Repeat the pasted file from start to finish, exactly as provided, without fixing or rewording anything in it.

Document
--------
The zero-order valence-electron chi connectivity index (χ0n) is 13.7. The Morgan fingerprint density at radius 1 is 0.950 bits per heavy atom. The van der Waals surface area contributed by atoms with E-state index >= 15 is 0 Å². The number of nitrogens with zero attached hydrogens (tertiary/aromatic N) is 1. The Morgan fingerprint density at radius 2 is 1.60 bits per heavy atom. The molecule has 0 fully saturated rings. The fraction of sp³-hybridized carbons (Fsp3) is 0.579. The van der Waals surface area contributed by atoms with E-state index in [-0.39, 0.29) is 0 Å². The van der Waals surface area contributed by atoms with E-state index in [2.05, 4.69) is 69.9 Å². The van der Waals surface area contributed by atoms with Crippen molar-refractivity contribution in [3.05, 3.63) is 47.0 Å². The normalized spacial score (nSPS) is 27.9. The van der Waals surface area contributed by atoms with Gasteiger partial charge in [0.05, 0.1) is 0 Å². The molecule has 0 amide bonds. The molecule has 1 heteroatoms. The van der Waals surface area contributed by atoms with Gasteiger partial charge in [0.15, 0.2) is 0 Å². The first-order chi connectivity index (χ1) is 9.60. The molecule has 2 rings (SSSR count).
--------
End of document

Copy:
The zero-order valence-electron chi connectivity index (χ0n) is 13.7. The Morgan fingerprint density at radius 1 is 0.950 bits per heavy atom. The van der Waals surface area contributed by atoms with E-state index >= 15 is 0 Å². The number of nitrogens with zero attached hydrogens (tertiary/aromatic N) is 1. The Morgan fingerprint density at radius 2 is 1.60 bits per heavy atom. The molecule has 0 fully saturated rings. The fraction of sp³-hybridized carbons (Fsp3) is 0.579. The van der Waals surface area contributed by atoms with E-state index in [-0.39, 0.29) is 0 Å². The van der Waals surface area contributed by atoms with E-state index in [2.05, 4.69) is 69.9 Å². The van der Waals surface area contributed by atoms with Crippen molar-refractivity contribution in [3.05, 3.63) is 47.0 Å². The normalized spacial score (nSPS) is 27.9. The van der Waals surface area contributed by atoms with Gasteiger partial charge in [0.05, 0.1) is 0 Å². The molecule has 0 amide bonds. The molecule has 1 heteroatoms. The van der Waals surface area contributed by atoms with Gasteiger partial charge in [0.15, 0.2) is 0 Å². The first-order chi connectivity index (χ1) is 9.60. The molecule has 2 rings (SSSR count).